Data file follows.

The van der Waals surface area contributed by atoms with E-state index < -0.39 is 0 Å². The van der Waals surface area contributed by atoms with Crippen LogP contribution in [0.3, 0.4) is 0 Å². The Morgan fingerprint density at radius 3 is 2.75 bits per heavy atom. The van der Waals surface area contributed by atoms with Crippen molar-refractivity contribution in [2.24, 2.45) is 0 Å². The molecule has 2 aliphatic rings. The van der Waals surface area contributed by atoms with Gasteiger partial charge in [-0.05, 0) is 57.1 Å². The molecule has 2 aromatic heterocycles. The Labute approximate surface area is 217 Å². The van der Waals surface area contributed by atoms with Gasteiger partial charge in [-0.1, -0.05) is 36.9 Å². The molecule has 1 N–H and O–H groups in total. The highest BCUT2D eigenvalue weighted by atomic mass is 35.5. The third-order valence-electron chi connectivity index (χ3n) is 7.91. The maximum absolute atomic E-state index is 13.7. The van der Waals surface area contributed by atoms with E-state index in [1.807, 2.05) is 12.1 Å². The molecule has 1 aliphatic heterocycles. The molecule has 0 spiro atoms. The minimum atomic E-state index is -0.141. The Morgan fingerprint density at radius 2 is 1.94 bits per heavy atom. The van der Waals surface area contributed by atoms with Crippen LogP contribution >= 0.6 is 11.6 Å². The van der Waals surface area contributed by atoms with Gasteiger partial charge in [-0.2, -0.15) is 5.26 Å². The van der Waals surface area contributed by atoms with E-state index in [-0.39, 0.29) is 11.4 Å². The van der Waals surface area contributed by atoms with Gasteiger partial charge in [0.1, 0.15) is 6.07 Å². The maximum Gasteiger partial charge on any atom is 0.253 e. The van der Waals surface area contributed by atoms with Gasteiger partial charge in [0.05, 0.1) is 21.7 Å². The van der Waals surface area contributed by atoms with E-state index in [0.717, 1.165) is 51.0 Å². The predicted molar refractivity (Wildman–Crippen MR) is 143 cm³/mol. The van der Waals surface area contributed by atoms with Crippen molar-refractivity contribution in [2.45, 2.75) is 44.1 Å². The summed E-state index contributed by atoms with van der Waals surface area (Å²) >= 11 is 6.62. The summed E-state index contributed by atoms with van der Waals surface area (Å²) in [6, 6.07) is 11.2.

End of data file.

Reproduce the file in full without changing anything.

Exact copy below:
The van der Waals surface area contributed by atoms with E-state index < -0.39 is 0 Å². The van der Waals surface area contributed by atoms with Crippen LogP contribution in [0.3, 0.4) is 0 Å². The Morgan fingerprint density at radius 3 is 2.75 bits per heavy atom. The van der Waals surface area contributed by atoms with Crippen molar-refractivity contribution in [2.24, 2.45) is 0 Å². The molecule has 2 aliphatic rings. The van der Waals surface area contributed by atoms with Gasteiger partial charge in [-0.05, 0) is 57.1 Å². The molecule has 2 aromatic heterocycles. The Labute approximate surface area is 217 Å². The van der Waals surface area contributed by atoms with Gasteiger partial charge in [-0.1, -0.05) is 36.9 Å². The molecule has 1 N–H and O–H groups in total. The highest BCUT2D eigenvalue weighted by atomic mass is 35.5. The third-order valence-electron chi connectivity index (χ3n) is 7.91. The maximum absolute atomic E-state index is 13.7. The van der Waals surface area contributed by atoms with E-state index in [1.807, 2.05) is 12.1 Å². The molecule has 1 aliphatic heterocycles. The molecule has 0 spiro atoms. The minimum atomic E-state index is -0.141. The Morgan fingerprint density at radius 2 is 1.94 bits per heavy atom. The van der Waals surface area contributed by atoms with Crippen LogP contribution >= 0.6 is 11.6 Å². The van der Waals surface area contributed by atoms with Gasteiger partial charge in [-0.2, -0.15) is 5.26 Å². The van der Waals surface area contributed by atoms with E-state index in [-0.39, 0.29) is 11.4 Å². The van der Waals surface area contributed by atoms with Gasteiger partial charge in [0.1, 0.15) is 6.07 Å². The maximum Gasteiger partial charge on any atom is 0.253 e. The van der Waals surface area contributed by atoms with Gasteiger partial charge in [0.05, 0.1) is 21.7 Å². The van der Waals surface area contributed by atoms with E-state index in [0.717, 1.165) is 51.0 Å². The predicted molar refractivity (Wildman–Crippen MR) is 143 cm³/mol. The van der Waals surface area contributed by atoms with Crippen molar-refractivity contribution in [2.45, 2.75) is 44.1 Å². The summed E-state index contributed by atoms with van der Waals surface area (Å²) >= 11 is 6.62. The summed E-state index contributed by atoms with van der Waals surface area (Å²) in [6, 6.07) is 11.2.